Trends are fickle. They are by nature temporary and for the most part inauthentic. A real man, with his own sense of developed style, typically eschews them. That doesn’t mean to say a trend can’t be attractive or appealing, it just means that without substance it won’t endure. Many times trends arise from something genuine and purposeful. Following the nature of trends, an item is hijacked, bled dry, and then discarded. Other times, however, what’s adopted as a trend actually becomes a movement and gains a certain amount of acceptance and even respectability. (Think blue jeans.)
The café racer has been somewhat of a byword for trend in the motorcycling world for the past few years.
Born in London in the early 1960s as something wholly purposeful, it resurfaced in the mid-2000s on the wave of retro-inspired cool. Being a customised urban ride, it was welcomed with open arms by 21st century fashionistas owing to its personalised signature and, more important, its inherited DNA of speed, rebellion and metropolitan cool.
“The café racer (rider) is a different breed,” said Hunter S. Thompson. “Pure speed in sixth gear on a 5,000-foot straightaway is one thing, but pure speed in third gear on a gravel strewn downhill S-turn is quite another. A thoroughbred café racer will ride all night through a fog storm in freeway traffic to put himself into what somebody told him was the ugliest and tightest decreasing-radius turn since Genghis Khan invented the corkscrew. Café racing is mainly a matter of taste. It is an atavistic mentality, a peculiar mix of low style, high speed… and overweening commitment to the café life and all its dangerous pleasures.”
As with any lifestyle cult, the café racer was a statement. Like the American-born chopper was to California and the open road, the British-born café racer was to England and city streets – each a subculture of motorcycling, a counter-culture of society, and a ticket into a club of cool.
Now, after a decade or so of clip-on bars, rearward placed footrests, and the sacrifice of thousands of stock Honda CB 450s (the trend’s entry-level donor bike of choice), the café racer redux seems to be fading. With fashionistas now gravitating toward other styles of motorcycles, like trackers for instance, and – sigh – Porsches as the new four-wheeled café racer, it’s welcomed news for the Hunter Thompson variety of adherents. Prices have levelled out if not dropped on CB 450s (even if prices for ‘70s-era Porsches are now ridiculously high) and balance seems to be returning to this once but no longer esoteric genre of motorcycling.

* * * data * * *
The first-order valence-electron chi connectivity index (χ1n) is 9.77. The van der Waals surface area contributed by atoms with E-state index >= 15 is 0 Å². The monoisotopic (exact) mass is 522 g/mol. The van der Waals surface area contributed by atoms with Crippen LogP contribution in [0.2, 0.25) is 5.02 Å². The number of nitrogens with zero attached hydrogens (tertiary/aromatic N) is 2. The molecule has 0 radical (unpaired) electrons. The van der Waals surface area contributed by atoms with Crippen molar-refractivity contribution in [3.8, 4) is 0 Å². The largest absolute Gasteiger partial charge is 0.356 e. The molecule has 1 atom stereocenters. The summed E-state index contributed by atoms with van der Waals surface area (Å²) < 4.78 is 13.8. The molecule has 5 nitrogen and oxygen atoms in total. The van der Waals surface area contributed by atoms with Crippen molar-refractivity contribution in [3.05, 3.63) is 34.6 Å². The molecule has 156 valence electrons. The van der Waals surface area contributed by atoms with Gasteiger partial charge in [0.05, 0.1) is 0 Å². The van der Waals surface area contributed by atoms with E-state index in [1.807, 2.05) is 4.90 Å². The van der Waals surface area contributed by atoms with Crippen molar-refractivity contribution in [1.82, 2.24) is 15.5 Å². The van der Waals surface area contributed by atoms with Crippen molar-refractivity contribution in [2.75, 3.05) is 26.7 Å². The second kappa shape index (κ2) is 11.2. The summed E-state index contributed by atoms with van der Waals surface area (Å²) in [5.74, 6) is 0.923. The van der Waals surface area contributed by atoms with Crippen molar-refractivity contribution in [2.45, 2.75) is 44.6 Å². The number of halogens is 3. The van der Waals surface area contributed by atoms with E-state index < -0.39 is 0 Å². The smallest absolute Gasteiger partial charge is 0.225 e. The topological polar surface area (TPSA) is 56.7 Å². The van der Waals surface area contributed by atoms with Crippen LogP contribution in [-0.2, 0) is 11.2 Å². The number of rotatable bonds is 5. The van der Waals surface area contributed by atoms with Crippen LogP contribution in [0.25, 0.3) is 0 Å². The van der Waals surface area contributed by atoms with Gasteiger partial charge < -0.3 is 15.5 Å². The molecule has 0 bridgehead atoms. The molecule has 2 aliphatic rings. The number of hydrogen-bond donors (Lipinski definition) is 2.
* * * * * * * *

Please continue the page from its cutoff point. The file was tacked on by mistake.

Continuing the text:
So it’s curious timing that Ducati has just unveiled its new Scrambler Café Racer.
Built on the Bologna, Italy-based firm’s tremendously successful Scrambler platform, the Café Racer is everything you’d expect from the legendary brand – handsome styling, great performance, superb handling, and gratifying audio. In short, it’s an understated combination of British-inspired cool and Italian sexiness at an attainable price.
And if it feels squarely aimed at the urban hipster, that’s an understandable reaction caused by the recent trend. But just because the café racer was appropriated by hipsters does not mean it’s a hipster machine.
Before Ducati became synonymous with high-performance racing bikes it was for decades a brand of diverse model offerings, from singles to twins for both street and off-road as well as Grand Prix racers. With this context in mind, a Ducati Scrambler Café Racer, or a Ducati Scrambler Desert Sled for that matter, is as true to the heritage of the brand as the Ducati Panigale Superbike.
More relevant still – and here’s an important point – the café racer is now a fixture. Although it started as a trendy subculture, it became a movement and graduated to convention. So Ducati’s timing is less about catering to trends (which, to its credit, it has seldom done) and more about targeting a genuine segment – one that balances a measure of mainstream acceptance with a certain cachet of cool.
Riding the new Ducati Scrambler Café Racer in its homeland was great fun and perfectly in keeping with expectations of the brand. With a nice mixture of Bologna city streets, some stretches of busy freeway, and miles of rural curves in the hills straddling Tuscany and Emilia-Romagna, the Café Racer never missed a beat. The smooth and responsive 800cc motor provided all the power needed in each situation and the bike’s light weight (380lbs/175kg dry) made it supremely manageable. Strong but well mannered, solid but agile, the Café Racer is perfect for everyday practicality and weekend indulgence. It might even be considered the ideal gentleman’s bike – with a drop of inherited naughtiness for good measure.